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Blue Skies Thread, Open Source Schools' Miles Berry offers a radical response to the ICT funding cuts in General; Originally Posted by spannerman2 @pete the 'bootable playground' for teaching IT is exactly what is needed. After that we need ...
  1. #151

    SYNACK's Avatar
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    Quote Originally Posted by spannerman2 View Post
    @pete the 'bootable playground' for teaching IT is exactly what is needed. After that we need the quality tecahers and a sane study guide but nothin can happen until that network room is liberated!! Thanks
    You've got your eggs laying chickens, if the network is 'liberated' before the skill and plans exist to use it there will just be a mountain of trouble instead. The networks are the way they are because of laws and policies.

    I don't understand why you seem intent on getting angry at the messangers rather than the source which is the govenment and school leadership. Getting mad at people who for a large part don't have the authority to make that kind of change (even if they did agree with it) does not make logical sense.

    There just seems to be a bit much axe grinding doing on here for comfort. Everyone is entitled to their own views but please rage against the machine and not the individual cogs that are stuck in the middle.

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    @spannerman2
    If you can tell me how not to be in breach of the DPA when relaxing the network when you don't have resources (money, skilled people and/or time) to make significant changes to the infrastructure then I am sure we would all be interested.
    If you could even give me a complete walkthrough (including the change management needed) to move from A to B that would also be really good ... after all, I am sure you wouldn't want school support staff who are following your mantra to get too worried about just flicking a switch without telling anyone what the changes are and how to deal with it?

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    @localzuk just read your latest reply..I'll reiterate..the school is there to serve the purpose of teaching and learning. If the needs legal or otherwise of any IT structure obstruct this then a different model is needed to enable it.
    I have been a pro-sysadmin so I know exactly what the problems are that's why I know the current model (that supports your job) is the wrong one for educating.
    Maybe you would be happier in a bank?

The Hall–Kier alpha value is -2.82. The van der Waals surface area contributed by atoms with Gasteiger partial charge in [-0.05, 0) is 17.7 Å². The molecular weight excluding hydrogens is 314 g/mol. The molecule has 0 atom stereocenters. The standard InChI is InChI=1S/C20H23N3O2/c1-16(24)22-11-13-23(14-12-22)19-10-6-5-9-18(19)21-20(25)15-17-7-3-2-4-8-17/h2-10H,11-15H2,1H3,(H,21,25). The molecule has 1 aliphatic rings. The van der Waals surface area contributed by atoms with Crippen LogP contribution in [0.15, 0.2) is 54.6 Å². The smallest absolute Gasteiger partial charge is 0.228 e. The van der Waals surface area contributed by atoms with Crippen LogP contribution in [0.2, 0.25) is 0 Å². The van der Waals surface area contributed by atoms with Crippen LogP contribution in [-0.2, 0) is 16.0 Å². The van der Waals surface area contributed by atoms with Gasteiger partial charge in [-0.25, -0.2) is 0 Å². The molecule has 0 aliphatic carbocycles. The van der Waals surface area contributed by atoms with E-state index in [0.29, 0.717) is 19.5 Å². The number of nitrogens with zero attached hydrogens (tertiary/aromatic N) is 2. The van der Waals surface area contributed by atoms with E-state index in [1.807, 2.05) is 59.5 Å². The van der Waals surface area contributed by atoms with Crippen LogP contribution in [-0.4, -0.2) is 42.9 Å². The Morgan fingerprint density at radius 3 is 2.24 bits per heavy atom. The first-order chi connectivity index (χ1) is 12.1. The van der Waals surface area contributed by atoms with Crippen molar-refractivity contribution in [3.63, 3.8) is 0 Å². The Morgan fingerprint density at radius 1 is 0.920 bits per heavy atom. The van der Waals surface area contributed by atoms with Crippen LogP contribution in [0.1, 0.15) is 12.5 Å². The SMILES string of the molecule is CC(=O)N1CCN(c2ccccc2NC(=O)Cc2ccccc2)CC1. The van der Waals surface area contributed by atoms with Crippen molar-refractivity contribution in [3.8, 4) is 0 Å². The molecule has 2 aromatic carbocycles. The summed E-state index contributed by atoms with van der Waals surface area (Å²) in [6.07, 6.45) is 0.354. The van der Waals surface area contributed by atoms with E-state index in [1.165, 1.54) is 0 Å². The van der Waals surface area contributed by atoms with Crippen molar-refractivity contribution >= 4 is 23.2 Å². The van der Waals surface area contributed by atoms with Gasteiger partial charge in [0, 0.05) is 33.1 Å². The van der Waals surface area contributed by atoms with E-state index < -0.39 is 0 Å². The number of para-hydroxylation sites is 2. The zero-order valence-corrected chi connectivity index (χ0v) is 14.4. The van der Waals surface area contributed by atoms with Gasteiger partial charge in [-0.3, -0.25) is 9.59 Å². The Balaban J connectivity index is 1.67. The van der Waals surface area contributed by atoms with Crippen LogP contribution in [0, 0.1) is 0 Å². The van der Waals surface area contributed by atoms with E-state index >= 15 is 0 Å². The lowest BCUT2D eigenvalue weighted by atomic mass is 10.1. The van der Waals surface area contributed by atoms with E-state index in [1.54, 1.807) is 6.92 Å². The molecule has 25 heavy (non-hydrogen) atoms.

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    I have the very strong feeling spannerman2 didn't get on with the technical staff while he was a teacher/sysadmin. There're definite hints of an axe to grind, and a lot of vitriol against network managers/technicians being spouted.

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    Quote Originally Posted by spannerman2 View Post
    @pete the 'bootable playground' for teaching IT is exactly what is needed. After that we need the quality tecahers and a sane study guide
    You have a poor grasp of how projects get funded in schools at the school level. White elephants abound at the regional and national level, but on a per-school basis it's much more pragmatic.

    Decent teachers create the demand for things - you need them first. Apathetic or indifferent teachers won't push for it, so any sane headteacher will look at the opportunity cost and rightly say "No-one has asked for this or given me a business reason to go ahead with the project, whereas $other_dept have been pushing for $equivalent_costing_thing for years and can show how it will improve $whatever_metric (behaviour, results, individual attainment, quality of teaching or whatever)."

    but nothin can happen until that network room is liberated!!
    Liberated from who? I can't help but think of the revolutionary who overthrows a regime, believes it's the dawn of a new era and then gets upset because people are complaining their toilets aren't flushing and the post office appears to be on fire rather than agreeing how wonderful it is now.

    Stuff still needs to be maintained in good order. That lab will be used for conventional lessons who couldn't give a toss about anything other than (say) French verbs. They just want a reliable, working computer that will behave the same as it did yesterday.